In the above graph, you can see pretty clearly when the diffuser was turned on, at about 23:05. It was running in our master bedroom (~40 square meters total). In 30 minutes, that innocent looking device converted the air in our bedroom up to 25 PM2.5 μg/m³. I stopped the diffuser for this repeat-experiment; however, in the past I have seen levels of 50-75 PM2.5, a level well above the limit per the EPA 24-hour fine particles standard for outdoor air [4] (no indoor standards have been set by the EPA yet).

This effect is not limited to diffusers; any humidifier that use an ultrasonic mist maker will happily convert the mineral content in tap water into fine particulate matter.

If you own and use any ultrasonic mist humidifier / diffuser devices, use water with the mineral content removed, such as distilled water or water filtered by reverse osmosis. It's a potential misconception to think that manufacturers recommend distilled water just to help protect the humidifier equipment. Really, you should be more worried about protecting your lungs. If a humidifier says it's "filter free" because it kills bacteria, this says nothing about the pollutants it will put in the air. Don't put mineral-containing water in ultrasonic mist humidifiers or diffusers.

As an alternative, if you want convenience of using tap water, boiling humidifiers can be a better, more convenient choice since they leave minerals behind in the water (which is why the water will turn black after several runnings without cleaning). However, aside from the fact that this will heat your home (a fine side effect during the winter), another fun fact is that tap water also contains VOCs (volatile organic compounds) in it (as seen in a city water report, IE [2]). When you boil the water, these organic compounds are released into the air. VOCs, in high quantities, can crowd out the availability of oxygen and can make the room feel stuffy and make it more difficult to breath. This effect is made worse by the fact that humidifiers usually require the windows and doors to be closed for them to do their job. Personally, for a boiling humidifier, I find that targeting 35-45% humidity is a nice compromise between convenience, keeping my room from getting too dry, and keeping the VOC levels under control.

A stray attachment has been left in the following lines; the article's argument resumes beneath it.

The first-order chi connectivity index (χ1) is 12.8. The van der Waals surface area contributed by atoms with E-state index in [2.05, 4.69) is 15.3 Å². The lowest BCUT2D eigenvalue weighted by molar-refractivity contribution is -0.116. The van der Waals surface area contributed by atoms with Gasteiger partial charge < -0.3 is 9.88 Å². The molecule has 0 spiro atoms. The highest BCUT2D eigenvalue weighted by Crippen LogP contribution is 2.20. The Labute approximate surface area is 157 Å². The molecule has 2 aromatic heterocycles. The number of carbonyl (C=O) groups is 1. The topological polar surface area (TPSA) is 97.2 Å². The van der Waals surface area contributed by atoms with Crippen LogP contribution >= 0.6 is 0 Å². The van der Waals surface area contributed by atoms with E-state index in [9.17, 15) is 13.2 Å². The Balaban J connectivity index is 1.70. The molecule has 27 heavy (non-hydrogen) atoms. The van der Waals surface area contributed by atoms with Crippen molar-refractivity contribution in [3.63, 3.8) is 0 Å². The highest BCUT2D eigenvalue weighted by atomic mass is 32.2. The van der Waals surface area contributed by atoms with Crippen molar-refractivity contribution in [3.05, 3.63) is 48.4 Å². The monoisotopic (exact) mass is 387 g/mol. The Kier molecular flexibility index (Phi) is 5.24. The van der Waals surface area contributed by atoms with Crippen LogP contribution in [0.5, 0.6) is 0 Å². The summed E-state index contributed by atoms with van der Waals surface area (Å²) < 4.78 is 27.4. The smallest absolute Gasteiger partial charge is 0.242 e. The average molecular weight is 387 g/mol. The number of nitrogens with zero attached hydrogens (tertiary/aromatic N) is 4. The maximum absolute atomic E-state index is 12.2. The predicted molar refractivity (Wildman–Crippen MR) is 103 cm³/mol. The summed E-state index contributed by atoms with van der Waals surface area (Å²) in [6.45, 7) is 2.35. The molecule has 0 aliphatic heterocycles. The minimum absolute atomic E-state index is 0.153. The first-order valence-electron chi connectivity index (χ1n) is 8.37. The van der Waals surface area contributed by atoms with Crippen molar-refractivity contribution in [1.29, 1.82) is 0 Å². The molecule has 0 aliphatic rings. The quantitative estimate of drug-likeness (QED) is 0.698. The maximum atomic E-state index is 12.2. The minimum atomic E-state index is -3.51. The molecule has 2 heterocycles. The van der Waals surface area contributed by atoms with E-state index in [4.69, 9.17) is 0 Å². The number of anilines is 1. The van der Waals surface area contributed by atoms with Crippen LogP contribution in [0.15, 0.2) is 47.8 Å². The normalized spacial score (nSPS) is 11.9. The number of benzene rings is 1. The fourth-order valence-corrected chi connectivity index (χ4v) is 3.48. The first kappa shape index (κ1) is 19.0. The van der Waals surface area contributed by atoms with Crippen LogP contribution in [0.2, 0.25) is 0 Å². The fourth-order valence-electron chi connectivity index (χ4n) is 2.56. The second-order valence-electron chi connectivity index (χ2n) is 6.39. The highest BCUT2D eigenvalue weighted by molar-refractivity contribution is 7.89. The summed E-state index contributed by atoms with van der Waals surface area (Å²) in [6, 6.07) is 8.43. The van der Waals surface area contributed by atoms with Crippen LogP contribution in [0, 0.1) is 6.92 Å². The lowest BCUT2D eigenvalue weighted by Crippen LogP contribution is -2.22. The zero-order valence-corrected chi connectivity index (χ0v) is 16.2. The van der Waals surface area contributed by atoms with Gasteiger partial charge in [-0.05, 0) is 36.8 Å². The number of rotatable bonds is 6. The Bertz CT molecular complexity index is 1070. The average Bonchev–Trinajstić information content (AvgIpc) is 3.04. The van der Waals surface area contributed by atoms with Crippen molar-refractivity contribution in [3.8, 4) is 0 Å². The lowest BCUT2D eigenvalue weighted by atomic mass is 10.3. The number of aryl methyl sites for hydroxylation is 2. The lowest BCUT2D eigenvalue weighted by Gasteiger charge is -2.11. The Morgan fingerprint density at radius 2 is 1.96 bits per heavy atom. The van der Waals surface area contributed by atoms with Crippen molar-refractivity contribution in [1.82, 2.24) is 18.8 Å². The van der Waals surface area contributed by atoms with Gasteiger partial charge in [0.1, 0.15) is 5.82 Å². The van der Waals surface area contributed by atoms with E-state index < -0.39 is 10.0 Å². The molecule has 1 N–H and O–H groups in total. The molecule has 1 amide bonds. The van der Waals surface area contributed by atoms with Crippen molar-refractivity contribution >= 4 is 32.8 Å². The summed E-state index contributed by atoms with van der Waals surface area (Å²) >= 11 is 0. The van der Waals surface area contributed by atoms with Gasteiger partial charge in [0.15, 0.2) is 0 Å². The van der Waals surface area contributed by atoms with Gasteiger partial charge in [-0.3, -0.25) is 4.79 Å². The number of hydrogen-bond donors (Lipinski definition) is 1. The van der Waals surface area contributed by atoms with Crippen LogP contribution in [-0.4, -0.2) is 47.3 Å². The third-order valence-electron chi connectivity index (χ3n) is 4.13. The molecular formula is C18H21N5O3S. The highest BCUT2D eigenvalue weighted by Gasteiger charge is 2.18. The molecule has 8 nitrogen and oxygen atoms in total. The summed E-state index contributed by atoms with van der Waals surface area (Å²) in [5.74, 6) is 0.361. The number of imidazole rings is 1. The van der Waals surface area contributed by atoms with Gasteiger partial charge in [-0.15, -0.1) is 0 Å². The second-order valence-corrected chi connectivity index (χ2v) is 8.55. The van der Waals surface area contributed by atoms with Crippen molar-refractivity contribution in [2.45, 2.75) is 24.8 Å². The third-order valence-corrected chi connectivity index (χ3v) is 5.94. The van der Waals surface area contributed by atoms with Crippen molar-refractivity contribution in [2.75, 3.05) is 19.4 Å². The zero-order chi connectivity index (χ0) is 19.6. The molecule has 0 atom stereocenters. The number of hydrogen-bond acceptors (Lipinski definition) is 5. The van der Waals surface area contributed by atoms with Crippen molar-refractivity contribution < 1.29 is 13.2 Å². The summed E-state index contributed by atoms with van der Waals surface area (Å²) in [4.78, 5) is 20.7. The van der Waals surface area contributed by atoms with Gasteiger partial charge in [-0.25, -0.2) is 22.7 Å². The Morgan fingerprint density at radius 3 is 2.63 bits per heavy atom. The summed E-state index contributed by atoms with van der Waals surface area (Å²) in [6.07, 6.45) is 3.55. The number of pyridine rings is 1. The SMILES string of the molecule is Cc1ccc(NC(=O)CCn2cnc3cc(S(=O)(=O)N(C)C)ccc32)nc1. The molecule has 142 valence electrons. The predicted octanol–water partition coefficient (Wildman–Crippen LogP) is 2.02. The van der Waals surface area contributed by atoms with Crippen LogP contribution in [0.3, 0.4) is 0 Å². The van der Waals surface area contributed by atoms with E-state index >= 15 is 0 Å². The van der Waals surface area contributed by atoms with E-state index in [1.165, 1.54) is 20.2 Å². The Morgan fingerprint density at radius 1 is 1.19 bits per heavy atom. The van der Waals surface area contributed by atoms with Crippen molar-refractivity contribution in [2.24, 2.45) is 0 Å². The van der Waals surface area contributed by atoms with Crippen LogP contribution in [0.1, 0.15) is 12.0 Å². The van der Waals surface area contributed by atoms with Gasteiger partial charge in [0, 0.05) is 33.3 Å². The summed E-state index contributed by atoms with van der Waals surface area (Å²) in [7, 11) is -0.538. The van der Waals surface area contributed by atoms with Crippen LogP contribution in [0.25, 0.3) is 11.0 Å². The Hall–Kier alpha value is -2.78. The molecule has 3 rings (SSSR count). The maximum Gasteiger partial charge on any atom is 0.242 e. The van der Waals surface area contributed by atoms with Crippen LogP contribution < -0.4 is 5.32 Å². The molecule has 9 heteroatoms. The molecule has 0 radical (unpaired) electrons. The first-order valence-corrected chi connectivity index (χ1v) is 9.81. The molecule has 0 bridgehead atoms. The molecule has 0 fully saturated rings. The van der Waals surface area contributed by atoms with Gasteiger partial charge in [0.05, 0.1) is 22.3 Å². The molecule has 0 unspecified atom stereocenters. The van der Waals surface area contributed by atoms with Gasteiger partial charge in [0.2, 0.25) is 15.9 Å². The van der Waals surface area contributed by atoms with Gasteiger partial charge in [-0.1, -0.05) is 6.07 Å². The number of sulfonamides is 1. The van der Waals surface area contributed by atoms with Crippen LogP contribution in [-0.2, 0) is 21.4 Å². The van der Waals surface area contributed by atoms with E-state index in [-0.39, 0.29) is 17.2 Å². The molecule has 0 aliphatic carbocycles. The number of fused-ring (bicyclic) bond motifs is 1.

Slow cooking meats electrically can release a lot of VOCs

    Slow cooking meats, indoors, in a crockpot, can create hazardous air situations as meat releases VOCs when it is cooked (all that delicious smell!). If you're not ventilating well (because, for example, it's cold outside), you might consider cooking the meat outside.

    A few days ago, we cooked corned beef in a crockpot, indoors, for several hours and it sent our indoor VOC levels to near-hazardous levels. It got the point that several household members were feeling light-headed and about to faint! Here's a graph of the data showing the incident (the crockpot running, the point at which breathing difficulties are experienced, our back door opening to ventilate the house, etc. can all be clearly seen in the data):